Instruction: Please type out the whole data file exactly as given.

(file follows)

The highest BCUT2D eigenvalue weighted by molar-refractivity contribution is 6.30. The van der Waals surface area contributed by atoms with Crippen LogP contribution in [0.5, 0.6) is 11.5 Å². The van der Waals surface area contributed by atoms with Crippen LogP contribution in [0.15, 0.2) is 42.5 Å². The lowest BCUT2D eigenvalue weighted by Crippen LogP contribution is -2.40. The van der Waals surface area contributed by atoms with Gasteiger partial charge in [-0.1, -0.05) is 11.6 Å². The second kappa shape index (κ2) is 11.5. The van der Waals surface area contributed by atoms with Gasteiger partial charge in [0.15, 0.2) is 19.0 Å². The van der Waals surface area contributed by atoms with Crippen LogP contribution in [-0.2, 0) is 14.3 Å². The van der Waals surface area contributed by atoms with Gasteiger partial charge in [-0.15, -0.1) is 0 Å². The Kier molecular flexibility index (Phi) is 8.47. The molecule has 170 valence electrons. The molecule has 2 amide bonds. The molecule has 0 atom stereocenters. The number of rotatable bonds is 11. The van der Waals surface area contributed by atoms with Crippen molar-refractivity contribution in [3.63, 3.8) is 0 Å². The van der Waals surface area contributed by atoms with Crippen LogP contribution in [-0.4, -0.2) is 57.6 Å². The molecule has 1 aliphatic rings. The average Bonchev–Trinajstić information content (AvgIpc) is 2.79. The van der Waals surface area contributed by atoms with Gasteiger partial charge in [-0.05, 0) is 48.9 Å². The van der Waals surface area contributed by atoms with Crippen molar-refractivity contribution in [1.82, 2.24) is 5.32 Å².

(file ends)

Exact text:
The highest BCUT2D eigenvalue weighted by molar-refractivity contribution is 6.30. The van der Waals surface area contributed by atoms with Crippen LogP contribution in [0.5, 0.6) is 11.5 Å². The van der Waals surface area contributed by atoms with Crippen LogP contribution in [0.15, 0.2) is 42.5 Å². The lowest BCUT2D eigenvalue weighted by Crippen LogP contribution is -2.40. The van der Waals surface area contributed by atoms with Gasteiger partial charge in [-0.1, -0.05) is 11.6 Å². The second kappa shape index (κ2) is 11.5. The van der Waals surface area contributed by atoms with Gasteiger partial charge in [0.15, 0.2) is 19.0 Å². The van der Waals surface area contributed by atoms with Crippen LogP contribution in [-0.2, 0) is 14.3 Å². The van der Waals surface area contributed by atoms with Gasteiger partial charge in [-0.15, -0.1) is 0 Å². The Kier molecular flexibility index (Phi) is 8.47. The molecule has 170 valence electrons. The molecule has 2 amide bonds. The molecule has 0 atom stereocenters. The number of rotatable bonds is 11. The van der Waals surface area contributed by atoms with Crippen molar-refractivity contribution in [3.63, 3.8) is 0 Å². The van der Waals surface area contributed by atoms with Crippen LogP contribution in [-0.4, -0.2) is 57.6 Å². The molecule has 1 aliphatic rings. The average Bonchev–Trinajstić information content (AvgIpc) is 2.79. The van der Waals surface area contributed by atoms with Gasteiger partial charge in [-0.05, 0) is 48.9 Å². The van der Waals surface area contributed by atoms with Crippen molar-refractivity contribution in [1.82, 2.24) is 5.32 Å².